Fuel tankers, which are used to carry fuel for Nato forces in Afghanistan.—Reuters Photo
Fuel tankers, which are used to carry fuel for Nato forces in Afghanistan.—Reuters Photo

ISLAMABAD: Pakistan's civilian government should “bite the bullet” and re-open supply routes to Nato forces in Afghanistan in order to ease tensions with the United States, a senior US government official said on Tuesday.

The United States said on Monday it was withdrawing its team of negotiators from Pakistan without securing a long-sought deal on supply routes for the war in neighbouring Afghanistan, publicly exposing a diplomatic stalemate and deeply strained relations that appear at risk of deteriorating further.

“If the civilian government in Islamabad would bite the bullet and make the political decision to open the ground lines of communication, that would deflect some of the negativity right now,” the official told Reuters.

“It wouldn't automatically turn things around, but that would be an important step.”

Although the US official suggested Pakistan would have to take several steps to repair heavily damaged ties, he said the strategic allies could not afford a rupture.

“We have longer-term interests that we must keep in mind. The interests are nuclear, it is counter-terrorism and it is also reconciliation in Afghanistan for a relatively peaceful and stable region,” said the US official, who spoke on condition of anonymity.

“So you know, the heightened sentiments in Washington will eventually have to come to a point where people say hold on, we have bigger interests here.”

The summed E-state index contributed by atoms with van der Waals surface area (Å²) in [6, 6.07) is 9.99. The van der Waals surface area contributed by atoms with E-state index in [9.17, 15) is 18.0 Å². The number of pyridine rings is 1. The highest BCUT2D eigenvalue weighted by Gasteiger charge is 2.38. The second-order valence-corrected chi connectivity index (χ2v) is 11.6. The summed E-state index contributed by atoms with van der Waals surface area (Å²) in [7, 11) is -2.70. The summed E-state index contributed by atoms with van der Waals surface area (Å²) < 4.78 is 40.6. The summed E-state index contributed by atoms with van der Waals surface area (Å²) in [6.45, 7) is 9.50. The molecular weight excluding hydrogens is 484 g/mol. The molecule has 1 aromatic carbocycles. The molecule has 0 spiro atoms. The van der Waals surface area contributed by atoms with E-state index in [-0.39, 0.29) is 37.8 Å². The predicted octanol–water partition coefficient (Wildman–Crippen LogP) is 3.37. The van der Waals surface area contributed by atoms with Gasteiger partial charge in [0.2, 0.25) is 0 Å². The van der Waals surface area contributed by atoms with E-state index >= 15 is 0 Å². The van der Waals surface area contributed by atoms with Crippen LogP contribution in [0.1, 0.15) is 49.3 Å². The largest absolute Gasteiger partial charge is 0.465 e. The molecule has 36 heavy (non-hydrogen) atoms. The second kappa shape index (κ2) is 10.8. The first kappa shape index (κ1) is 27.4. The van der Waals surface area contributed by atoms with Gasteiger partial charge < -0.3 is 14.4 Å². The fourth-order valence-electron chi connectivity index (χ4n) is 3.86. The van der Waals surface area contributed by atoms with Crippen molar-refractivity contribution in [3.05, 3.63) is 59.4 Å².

Pakistan, for its part, is demanding an apology from the United States over the Nato strike, but it is unlikely to get one.

The Nato strike fanned national anger over everything from covert CIA drone strikes to the US incursion into Pakistan last year to kill al Qaeda leader Osama bin Laden, and the supply routes evolved into a lightning-rod issue.

Relations with Pakistan had been poor for the past six months, said the US official.

He said both the Raymond Davis case - in which a CIA contractor shot and killed two Pakistanis he suspected of trying to rob him - and the raid on bin Laden's compound had strained ties, but the final straw was the deaths of the 24 Pakistani soldiers.

“Salala broke the camel's back,” said the US official, referring to the location where the Nato strike occurred. After six weeks of negotiations that at least once appeared close to a deal, the Pentagon acknowledged on Monday that the U.S. team had failed to clinch an accord and was coming home.

With the Pakistan routes unavailable, Nato has turned to countries to the north of Afghanistan for more expensive, longer land routes.

Resupplying troops in Afghanistan through the northern route is about 2-1/2 times more expensive than shipping items through Pakistan, a US defence official told Reuters, speaking on condition of anonymity.

 

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